Department of Justice Seal

Speech* of Deputy Attorney General
at the Economic Club of Florida
Tallahassee, Florida
Thursday - May 2, 2002


    1. It is a pleasure to be back in Florida again and an honor to address this prestigious organization.

    2. One of my sons attended Florida A&M University-so I have been in Tallahassee as a parent and spending money as an out-of-state parent from Georgia rather freely.

    3. I also recently had the great privilege of arguing a case before the United States Supreme Court-U.S. v. Drayton-that involved the fine work of the Tallahassee Police Department and the United States Attorney's Office for the Northern District of Florida.

    4. I want to turn directly to the topic that consumes most of my energies at the Justice Department and about which I know that you are all deeply concerned: America's global battle against terrorism and the Department's role in the war.

      1. After the terrorist attacks of September 11, we all pulled together to support each other; to preserve our way of life; and to rise to the challenges that this new struggle has thrust upon us.

        • Lawyers and people from all over the country called and/or e-mailed - volunteering to do whatever they can. What a tribute to our country!

      2. There is a common sense of purpose - that we as a nation will prevail against terrorism, but we do face a challenge.

        • We have not suffered another attack; BUT we have to be vigilant against the continuing threat of terrorism. Every morning I meet with the CIA and the FBI. Every day I learn of some credible terrorist threat that we have to analyze and respond to. The government officials who charged with the responsibility with dealing with this threat will never get back to normal-nor should they.

        • You can rest assured that we are taking aggressive action to protect the country.

    5. The events of 9/11 have had a transforming effect on DOJ.

      • Personal transforming effect - this is as righteous of a cause or case as I have ever worked on.

    6. The overriding imperative of DOJ is to disrupt and prevent terrorism / a little like a cop on the beat / save lives.

      • Most essential function of any government is to secure the safety of its citizens.

    7. Attorney General Ashcroft has given strict instructions to investigators and prosecutors:

      1. Share pertinent information with appropriate officials where doing so can disrupt or prevent a terrorist attack.

      2. Even if it means compromising potential criminal prosecution.

      3. IN essence, there is a new challenge at DOJ and a new paradigm to meet the challenge.

  2. The Justice Department has undertaken several new efforts in our fight against terrorism.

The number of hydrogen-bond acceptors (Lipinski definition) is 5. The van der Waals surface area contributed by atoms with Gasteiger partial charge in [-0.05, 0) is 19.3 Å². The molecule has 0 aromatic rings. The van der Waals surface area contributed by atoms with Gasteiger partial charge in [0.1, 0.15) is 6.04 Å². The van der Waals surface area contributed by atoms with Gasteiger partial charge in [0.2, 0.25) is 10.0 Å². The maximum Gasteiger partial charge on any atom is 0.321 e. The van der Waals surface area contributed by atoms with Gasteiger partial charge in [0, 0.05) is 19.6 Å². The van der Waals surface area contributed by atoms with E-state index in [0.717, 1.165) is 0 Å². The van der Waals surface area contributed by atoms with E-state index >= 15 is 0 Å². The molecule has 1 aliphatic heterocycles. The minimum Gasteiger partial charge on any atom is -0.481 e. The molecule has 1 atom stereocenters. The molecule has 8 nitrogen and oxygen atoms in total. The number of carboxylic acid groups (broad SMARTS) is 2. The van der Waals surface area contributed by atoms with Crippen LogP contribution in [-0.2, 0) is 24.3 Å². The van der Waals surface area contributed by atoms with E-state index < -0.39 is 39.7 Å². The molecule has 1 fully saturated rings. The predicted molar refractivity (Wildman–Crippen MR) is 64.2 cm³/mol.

1. We are coordinating swift preemptive actions and ongoing cooperation among federal, state, and local law enforcement.

    2. We are checking the names of foreign nationals in the US or seeking entry for potential terrorist ties against sophisticated intelligence and law enforcement data bases, and detaining them or seeking their deportation were appropriate.

    3. We are also conducting voluntary interviews with several thousand additional foreign nationals to gain information about potential terrorist operations in the United States.

    4. Finally, we are reexamining and revising administrative regulations where appropriate to be more aggressive in investigating the threat of terrorism.


    1. Americans before us have gone to war many times - and spent untold blood and treasure to secure the liberties that we hold dear - but we are the first generation of Americans to confront the mass murder of civilians by a foreign enemy on our own soil.

    2. As a public official - and as an attorney who, for many years, represented criminal defendants - I share the concern that the struggle against terrorism not change the essential character of our nation. But I want to assure you that none of these steps threatens our Constitution, our essential liberties.

    3. Despite the gravity of the terrorist attacks and the threat of future attacks, all of the measures that we are bringing to bear have been arrived at openly, in the sunlight of public attention, and are subject to judicial review.

    4. It is our very open, democratic and just society - whose hallmark is our concern for civil rights - that has made us the terrorists' target. Indeed, terrorists seek to use this very respect for civil rights against us, as demonstrated in the allegations of last month's indictment of a convicted Egyptian terrorist [Sheik Rahman] and his American attorney for using their counsel visits to direct the operations of his terrorist group.

    5. Our freedoms are the envy of the world and the perennial winner in the global marketplace of values and ideas.